Last week I shared the problem of Alex, a marketing consultant who was left in the dark when Sam, a prospective client, didn’t call him back. My suggestion to Alex was to reach out to Sam once and then let it go.
In that situation Alex and Sam didn’t know each other well (they had met once). Everyone knows in a sales situation that there’s a strong chance he may not hear back from a prospect.
But what if Sam and Alex had done lots of work together? Maybe they’re colleagues. Or friends even. What if letting go is not simple but simply too hard, maybe even emotionally impossible? What if Alex can’t stop thinking about it?
First, you might wonder, what’s wrong with Alex that he can’t stop thinking about it? Grow up, right?
“Silence,” Alex later told me, “is the worst, most damaging kind of feedback.” Effective feedback is clear and specific. Silence is ambiguous and generic. It could mean anything. “We don’t know why the other person is silent,” Alex continued, “and we inevitably go straight to our biggest insecurities.”
Why do we go to our insecurities? Because we know that people tend to shy away from communicating negative messages. If someone hasn’t called us, we think to ourselves, it must be that she doesn’t want to communicate something negative to us. Or she simply wants us to stop bothering her and go away. Also, we figure, if the person wanted to work with us, it would be in her interest to let us know — she would have called.
So, when we don’t get a response from someone, we imagine one, and it sounds something like this: “Terrible job you did the other day. And, oh, by the way, I don’t like you very much.”
Which, of course, is not usually what the other person wants to communicate. But misunderstandings rarely happen in words, they happen in the gap between the words. And the longer the gap, the more room for misunderstanding.
Here’s what makes the problem difficult to ignore: it happens all the time between people who have to continue working together. A manager and an employee. An employee and an internal client. Two people from different departments working on a project together.
And here’s what makes the problem so pernicious: Uncertainty. We don’t know the other person thinks we did a bad job. We don’t know the other person doesn’t like us. And that keeps us wondering. That’s what makes silence so hard. Discomfort lies in uncertainty. If we knew, then we would deal with it and move on. But since we don’t, we wait, wonder, and stress.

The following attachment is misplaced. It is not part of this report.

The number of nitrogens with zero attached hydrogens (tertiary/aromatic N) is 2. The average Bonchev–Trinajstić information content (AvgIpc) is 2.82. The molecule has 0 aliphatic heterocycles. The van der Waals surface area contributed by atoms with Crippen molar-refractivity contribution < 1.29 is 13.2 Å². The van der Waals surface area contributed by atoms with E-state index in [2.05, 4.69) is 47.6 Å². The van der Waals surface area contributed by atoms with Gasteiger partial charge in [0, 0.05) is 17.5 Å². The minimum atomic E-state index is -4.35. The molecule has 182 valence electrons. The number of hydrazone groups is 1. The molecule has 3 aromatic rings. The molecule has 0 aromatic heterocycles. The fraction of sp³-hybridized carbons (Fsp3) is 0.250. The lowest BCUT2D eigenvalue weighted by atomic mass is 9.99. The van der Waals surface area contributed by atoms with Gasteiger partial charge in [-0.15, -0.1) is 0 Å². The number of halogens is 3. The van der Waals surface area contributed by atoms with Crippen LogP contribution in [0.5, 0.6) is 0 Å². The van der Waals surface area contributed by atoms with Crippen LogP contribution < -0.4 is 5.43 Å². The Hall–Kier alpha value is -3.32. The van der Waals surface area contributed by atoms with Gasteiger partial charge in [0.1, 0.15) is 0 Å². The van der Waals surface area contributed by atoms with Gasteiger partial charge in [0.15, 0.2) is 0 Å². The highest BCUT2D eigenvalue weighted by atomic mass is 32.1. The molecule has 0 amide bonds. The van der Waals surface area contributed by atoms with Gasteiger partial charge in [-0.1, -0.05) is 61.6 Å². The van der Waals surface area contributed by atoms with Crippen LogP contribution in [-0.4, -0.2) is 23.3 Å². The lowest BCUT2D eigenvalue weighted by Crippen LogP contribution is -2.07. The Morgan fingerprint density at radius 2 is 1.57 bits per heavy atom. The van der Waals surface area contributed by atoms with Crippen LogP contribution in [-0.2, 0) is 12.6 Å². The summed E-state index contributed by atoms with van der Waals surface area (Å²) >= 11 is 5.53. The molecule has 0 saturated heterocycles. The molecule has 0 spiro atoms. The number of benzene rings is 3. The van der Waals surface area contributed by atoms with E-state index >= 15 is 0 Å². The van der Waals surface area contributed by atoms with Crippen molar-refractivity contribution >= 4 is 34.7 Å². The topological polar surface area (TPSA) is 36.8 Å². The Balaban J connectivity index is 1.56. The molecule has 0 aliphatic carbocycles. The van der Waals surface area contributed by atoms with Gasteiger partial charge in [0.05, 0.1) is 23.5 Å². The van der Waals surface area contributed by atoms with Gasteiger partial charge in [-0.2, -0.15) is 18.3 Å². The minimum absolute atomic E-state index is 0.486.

So how should we deal with the uncertainty of silence when it would be inadvisable to (or we simply can’t) let go? Three steps:
- Acknowledge to yourself that you don’t know what the silence means. Resist the temptation to fill in the blank.
- Admit to the other person that you don’t know what the silence means. Ask him to fill in the blank.
- No matter what he says, act as if it’s the truth.
Most people don’t ask others what the silence means because they’re afraid it will make them look vulnerable. But the opposite is true. If you don’t have the conversation, then you end up doing things — like emailing every few days or leaving five messages — that makes you look even more vulnerable. And the truth is, it’s a sign of confidence to ask someone to be clear in his thinking. It shows you’re not afraid of the answer.
If you get an answer you don’t believe, pretend you believe it anyway. If you’re told she’s been busy and that’s the only reason, then ask her when would be a good time to pick up the conversation again.
And if you can’t get to step two because she doesn’t respond at all? After two unanswered emails or voice mails you should send one final one saying some version of: “I don’t mean to hound you — but I figured I’d reach out one more time. Please let me know if you are able to discuss this further. If I don’t hear from you, I’ll assume you’re not interested.”
That final email usually gets a person’s attention. But if after all that she still doesn’t respond, it should be easier to let go because you know you’ve done all you can.
Whatever you do though, after sending that last message, don’t send “just one more.” Follow though on your word: assume the person is not interested.
And if you’re the other person, the one who gets all those messages, including that final one, and doesn’t respond? Consider communicating. If you don’t know what to communicate, it’s OK to say that, so the other person isn’t left floundering. Tell him you’ll get back to her when your time permits.
How can you be expected to remember to communicate with someone when there’s nothing to communicate? Here’s a trick: drive your communication by the person, not the information. I keep a list of every person with whom I have an open issue. And at least once a week I go through the list and if I haven’t connected with someone in a week or two, I send an email that takes me a few seconds to write that says, in effect, you’re still on my list.
Which reminds me, I have a couple of emails to send.